Turkeys and Wolfes
“Seated before a roast or a fowl, Gant began a heavy clangor on his steel and carving knife, distributing thereafter Gargantuan portions to each plate. Eugene feasted from a high chair by his father’s side, filled his distending belly until it was drum-tight, and was permitted to stop eating by his watchful sire only when his stomach was impregnable to the heavy prod of Gant’s big finger.” — Look Homeward, Angel
For the traditional Thanksgiving holiday feast in the early 1900s at their home on Woodfin Street, William Oliver and Julia Wolfe sat at a table heaped with delicious fare, surrounded by their seven children. Thanks to Thomas Wolfe’s vivid and detailed descriptions of the family’s scrumptious holiday meals in Look Homeward, Angel, we catch a glimpse of the Wolfe holiday spread.
“For the Thanksgiving and Christmas feasts four heavy turkeys were bought and fattened for weeks: Eugene fed them with cans of shelled corn several times a day, but he could not bear to be present at their executions, because by that time their cheerful excited gobbles made echoes in his heart. Eliza baked for weeks in advance: the whole energy of the family focused upon the great ritual of the feast. A day or two before, the auxiliary dainties arrived in piled grocer’s boxes — the magic of strange foods and fruits was added to familiar fare: there were glossed sticky dates, cold rich figs, cramped belly to belly in small boxes, dusty raisins, mixed nuts…sacks of assorted candies, piles of yellow Florida oranges, tangerines, sharp, acrid, nostalgic odors.”
In her book Thomas Wolfe and his Family, Thomas’ sister Mabel Wolfe Wheaton also recalled the decadent feasts prepared by their mother during holidays and other family events. She described a big turkey, several vegetables including “whipped Irish potatoes, macaroni pie, stewed corn, string beans, beets, candied yams; cabbage slaw, cranberry sauce, celery, pickled peaches, relish, sharp cheese and crackers, raisins and nuts, hot biscuits and corn bread, apple dumplings….” There were also many desserts including fruit cake and pumpkin pie. Mabel noted pumpkin pie as being a favorite of their father. The family made sure to grow pumpkins in their garden each year to prepare for the holidays.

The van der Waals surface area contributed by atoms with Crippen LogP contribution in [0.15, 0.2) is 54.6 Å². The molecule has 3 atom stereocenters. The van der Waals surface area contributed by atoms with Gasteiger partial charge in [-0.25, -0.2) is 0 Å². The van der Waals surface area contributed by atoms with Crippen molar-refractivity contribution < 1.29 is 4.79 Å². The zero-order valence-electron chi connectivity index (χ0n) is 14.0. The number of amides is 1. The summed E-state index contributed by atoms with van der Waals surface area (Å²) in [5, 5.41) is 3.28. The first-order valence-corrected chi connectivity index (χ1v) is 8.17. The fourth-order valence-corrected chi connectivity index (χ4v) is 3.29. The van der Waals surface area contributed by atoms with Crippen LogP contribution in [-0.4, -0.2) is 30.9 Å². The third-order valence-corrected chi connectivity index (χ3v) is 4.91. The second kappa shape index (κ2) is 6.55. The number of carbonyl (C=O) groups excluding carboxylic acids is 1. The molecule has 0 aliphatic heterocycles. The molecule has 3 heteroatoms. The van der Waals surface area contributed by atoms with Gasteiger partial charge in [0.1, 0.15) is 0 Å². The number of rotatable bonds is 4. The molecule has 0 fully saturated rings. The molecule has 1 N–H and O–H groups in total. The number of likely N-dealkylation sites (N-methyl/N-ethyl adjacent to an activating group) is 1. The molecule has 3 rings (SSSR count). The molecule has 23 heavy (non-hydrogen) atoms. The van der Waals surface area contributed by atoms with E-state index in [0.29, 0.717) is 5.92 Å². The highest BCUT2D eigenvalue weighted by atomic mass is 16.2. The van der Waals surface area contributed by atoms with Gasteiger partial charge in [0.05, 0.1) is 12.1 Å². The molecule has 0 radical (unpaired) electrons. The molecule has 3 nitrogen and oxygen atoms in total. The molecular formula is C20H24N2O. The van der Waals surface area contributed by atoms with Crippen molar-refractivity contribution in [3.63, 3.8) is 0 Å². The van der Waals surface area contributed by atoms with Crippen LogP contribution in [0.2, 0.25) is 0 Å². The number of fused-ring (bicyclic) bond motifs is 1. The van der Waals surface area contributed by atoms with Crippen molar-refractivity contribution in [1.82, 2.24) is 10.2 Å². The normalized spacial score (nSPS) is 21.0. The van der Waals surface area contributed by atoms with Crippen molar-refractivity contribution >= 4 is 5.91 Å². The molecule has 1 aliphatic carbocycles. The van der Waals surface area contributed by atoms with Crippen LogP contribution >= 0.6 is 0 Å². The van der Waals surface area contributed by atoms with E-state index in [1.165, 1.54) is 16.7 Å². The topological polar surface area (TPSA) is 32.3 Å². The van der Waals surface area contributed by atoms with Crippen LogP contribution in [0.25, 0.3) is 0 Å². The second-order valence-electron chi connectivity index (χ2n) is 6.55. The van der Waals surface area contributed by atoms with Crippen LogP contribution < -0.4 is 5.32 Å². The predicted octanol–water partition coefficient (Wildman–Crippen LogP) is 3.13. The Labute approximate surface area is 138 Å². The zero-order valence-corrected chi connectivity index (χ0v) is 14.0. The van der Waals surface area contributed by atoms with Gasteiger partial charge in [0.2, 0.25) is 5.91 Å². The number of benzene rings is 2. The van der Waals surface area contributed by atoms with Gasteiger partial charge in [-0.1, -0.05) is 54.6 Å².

In a collection of recipes taken from Julia Wolfe and Mabel’s cookbooks, we find many of the foods that Mabel and Tom mention, including roast turkey, oyster dressing, cranberry sauce, and pumpkin pie. According to Thanksgiving food histories, oyster stuffing dates to the 17th century. This was due to the abundance of the shellfish, and its assistance in bolstering feasts when poultry could be quite pricey. Cranberry sauce has been paired with turkey since at least the 18th century. Julia’s cranberry recipe simply used only berries, sugar, and water. Check out her recipe for oyster dressing.
Just like holiday preparations in the Wolfe household, advertisements by local grocers and merchants from the early 1900s printed in the Asheville Citizen newspaper provide evidence that other city residents made similar preparations to celebrate the holiday. Bon Marche, a local department store, advertised sales on table linens, napkins, and dollies declaring “the table should be a bank of snowy whiteness where the big turkey, crisp and brown, with cranberries, sauces and nuts surrounding him tempts the family and friends.”